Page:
A documentary filmmaker speaks with Jonathan Chatwin
Wu Wenguang is an independent filmmaker, known internationally as one of the founders of the Chinese documentary movement. Born in Yunnan in 1956, his breakthrough film was Bumming in Beijing: The Last Dreamers, which offered an intimate portrait of a group of struggling artists in late 1980s Beijing. His other films include 1966: My Time in the Red Guards (1993) and Jiang Hu: On the Road (1999). In 2010, Wu founded the Memory Project to encourage the preservation of personal stories of China’s history; since then, hundreds of film makers have returned to their towns and villages as part of the project to interview elders who lived through the Great Leap Forward (1958-1962) and other traumatic events from the country’s recent past.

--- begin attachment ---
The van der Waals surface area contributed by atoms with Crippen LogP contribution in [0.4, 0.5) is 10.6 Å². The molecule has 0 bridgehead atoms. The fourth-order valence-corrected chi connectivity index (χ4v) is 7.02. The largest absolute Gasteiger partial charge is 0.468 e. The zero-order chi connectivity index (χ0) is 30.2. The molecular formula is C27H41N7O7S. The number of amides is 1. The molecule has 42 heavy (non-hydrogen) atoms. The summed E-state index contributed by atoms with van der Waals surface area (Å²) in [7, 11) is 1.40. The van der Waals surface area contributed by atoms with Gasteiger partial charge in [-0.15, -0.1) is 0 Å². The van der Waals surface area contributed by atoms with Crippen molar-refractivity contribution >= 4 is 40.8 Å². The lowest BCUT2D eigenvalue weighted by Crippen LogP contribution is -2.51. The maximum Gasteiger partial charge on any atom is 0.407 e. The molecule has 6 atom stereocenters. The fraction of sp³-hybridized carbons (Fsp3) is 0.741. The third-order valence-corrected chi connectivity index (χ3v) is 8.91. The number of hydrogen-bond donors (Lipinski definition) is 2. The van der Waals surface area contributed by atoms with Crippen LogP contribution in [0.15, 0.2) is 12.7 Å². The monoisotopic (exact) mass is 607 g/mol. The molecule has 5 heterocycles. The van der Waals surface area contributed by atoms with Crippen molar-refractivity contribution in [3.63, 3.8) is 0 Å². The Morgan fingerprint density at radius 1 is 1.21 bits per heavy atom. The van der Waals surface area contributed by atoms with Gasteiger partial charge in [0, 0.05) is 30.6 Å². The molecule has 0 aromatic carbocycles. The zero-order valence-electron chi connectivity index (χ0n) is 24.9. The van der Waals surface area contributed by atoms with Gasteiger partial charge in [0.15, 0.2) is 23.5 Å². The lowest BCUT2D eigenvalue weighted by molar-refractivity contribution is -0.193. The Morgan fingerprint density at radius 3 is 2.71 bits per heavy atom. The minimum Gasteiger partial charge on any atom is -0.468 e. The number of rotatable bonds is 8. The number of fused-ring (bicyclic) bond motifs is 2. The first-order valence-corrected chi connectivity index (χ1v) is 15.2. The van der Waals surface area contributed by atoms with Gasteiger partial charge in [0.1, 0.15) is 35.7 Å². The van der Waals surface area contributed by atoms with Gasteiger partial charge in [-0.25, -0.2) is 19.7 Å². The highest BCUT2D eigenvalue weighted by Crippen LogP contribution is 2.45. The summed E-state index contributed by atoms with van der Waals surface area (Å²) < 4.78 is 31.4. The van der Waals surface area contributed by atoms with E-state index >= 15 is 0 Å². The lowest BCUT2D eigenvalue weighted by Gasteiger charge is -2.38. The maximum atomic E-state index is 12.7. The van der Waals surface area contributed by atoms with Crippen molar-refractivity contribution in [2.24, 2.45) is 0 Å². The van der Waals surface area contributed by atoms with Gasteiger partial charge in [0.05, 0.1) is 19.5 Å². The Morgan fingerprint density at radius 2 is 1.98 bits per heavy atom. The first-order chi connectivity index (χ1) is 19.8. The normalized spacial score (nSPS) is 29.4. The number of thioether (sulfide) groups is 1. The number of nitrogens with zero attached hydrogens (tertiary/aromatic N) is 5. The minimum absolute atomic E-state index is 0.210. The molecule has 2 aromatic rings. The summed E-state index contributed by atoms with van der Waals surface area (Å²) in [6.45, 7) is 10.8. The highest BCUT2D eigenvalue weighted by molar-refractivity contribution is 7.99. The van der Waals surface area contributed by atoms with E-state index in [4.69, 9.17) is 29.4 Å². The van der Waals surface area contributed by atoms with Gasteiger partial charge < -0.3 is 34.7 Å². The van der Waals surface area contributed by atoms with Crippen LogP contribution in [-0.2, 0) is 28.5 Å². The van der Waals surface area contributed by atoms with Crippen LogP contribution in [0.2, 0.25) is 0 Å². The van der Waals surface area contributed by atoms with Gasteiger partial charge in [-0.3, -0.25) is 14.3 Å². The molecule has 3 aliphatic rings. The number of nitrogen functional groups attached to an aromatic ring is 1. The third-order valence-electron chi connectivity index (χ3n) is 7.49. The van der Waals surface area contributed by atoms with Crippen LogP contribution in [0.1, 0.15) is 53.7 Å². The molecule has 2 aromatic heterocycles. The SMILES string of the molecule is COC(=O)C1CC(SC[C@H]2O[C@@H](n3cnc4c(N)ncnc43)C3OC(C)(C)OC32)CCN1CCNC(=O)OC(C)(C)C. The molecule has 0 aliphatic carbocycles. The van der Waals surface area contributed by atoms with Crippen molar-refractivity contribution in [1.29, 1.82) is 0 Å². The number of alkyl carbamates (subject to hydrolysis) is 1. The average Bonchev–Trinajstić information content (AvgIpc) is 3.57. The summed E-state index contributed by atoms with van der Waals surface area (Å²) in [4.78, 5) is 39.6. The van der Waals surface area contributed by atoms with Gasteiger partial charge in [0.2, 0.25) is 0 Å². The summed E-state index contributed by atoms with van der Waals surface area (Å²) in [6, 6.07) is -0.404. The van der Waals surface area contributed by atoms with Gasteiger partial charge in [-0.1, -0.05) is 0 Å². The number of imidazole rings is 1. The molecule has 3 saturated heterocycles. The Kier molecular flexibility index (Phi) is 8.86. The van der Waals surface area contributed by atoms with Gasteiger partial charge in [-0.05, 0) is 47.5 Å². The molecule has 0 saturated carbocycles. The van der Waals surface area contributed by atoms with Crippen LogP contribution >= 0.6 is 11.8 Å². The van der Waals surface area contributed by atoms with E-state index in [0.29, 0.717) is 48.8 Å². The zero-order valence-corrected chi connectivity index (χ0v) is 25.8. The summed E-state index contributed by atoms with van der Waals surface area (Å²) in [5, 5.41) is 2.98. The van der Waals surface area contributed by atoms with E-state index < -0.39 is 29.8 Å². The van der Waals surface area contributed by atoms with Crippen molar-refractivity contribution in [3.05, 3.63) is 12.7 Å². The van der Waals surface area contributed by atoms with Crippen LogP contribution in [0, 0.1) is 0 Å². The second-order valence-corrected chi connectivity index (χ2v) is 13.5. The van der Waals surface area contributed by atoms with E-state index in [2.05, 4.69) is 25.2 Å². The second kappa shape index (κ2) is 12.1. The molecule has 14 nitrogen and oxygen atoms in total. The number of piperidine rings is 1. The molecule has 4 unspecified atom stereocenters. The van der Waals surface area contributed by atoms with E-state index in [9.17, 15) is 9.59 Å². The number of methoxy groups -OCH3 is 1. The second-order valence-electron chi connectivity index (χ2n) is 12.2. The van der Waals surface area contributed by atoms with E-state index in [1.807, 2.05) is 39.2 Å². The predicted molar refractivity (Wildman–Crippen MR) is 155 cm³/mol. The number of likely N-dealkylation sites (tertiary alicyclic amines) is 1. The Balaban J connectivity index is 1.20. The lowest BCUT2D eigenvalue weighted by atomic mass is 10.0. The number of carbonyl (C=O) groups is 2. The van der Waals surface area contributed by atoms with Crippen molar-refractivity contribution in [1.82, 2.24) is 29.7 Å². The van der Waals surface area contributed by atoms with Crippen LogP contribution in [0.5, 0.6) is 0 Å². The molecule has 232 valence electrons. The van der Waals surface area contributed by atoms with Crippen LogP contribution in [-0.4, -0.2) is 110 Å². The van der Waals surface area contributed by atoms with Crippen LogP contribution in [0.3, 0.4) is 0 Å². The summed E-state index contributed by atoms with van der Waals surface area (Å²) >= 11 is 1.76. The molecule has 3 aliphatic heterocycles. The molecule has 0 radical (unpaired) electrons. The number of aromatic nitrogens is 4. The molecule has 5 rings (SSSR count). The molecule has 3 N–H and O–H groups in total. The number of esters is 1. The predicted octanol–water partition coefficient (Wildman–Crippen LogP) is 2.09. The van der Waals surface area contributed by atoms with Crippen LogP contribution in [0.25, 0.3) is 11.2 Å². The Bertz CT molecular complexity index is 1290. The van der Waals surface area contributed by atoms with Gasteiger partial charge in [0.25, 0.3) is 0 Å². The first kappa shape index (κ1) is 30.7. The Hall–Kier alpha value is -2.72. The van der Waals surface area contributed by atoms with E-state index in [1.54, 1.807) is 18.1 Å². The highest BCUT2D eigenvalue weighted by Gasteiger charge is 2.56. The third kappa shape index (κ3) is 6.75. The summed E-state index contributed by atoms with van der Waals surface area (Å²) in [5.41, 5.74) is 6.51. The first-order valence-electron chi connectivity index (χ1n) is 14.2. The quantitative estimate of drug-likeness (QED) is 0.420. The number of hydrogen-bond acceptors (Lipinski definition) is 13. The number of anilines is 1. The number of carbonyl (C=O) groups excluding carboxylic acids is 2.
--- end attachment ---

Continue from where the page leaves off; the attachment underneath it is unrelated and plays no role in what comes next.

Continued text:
When did you decide that you wanted to be a documentary filmmaker?
I actually hadn’t made a decision to be a documentary filmmaker before I made my first film. In truth, I had no idea about documentary film at the end of 1980s. In China at that time, nobody really talked about or watched documentaries.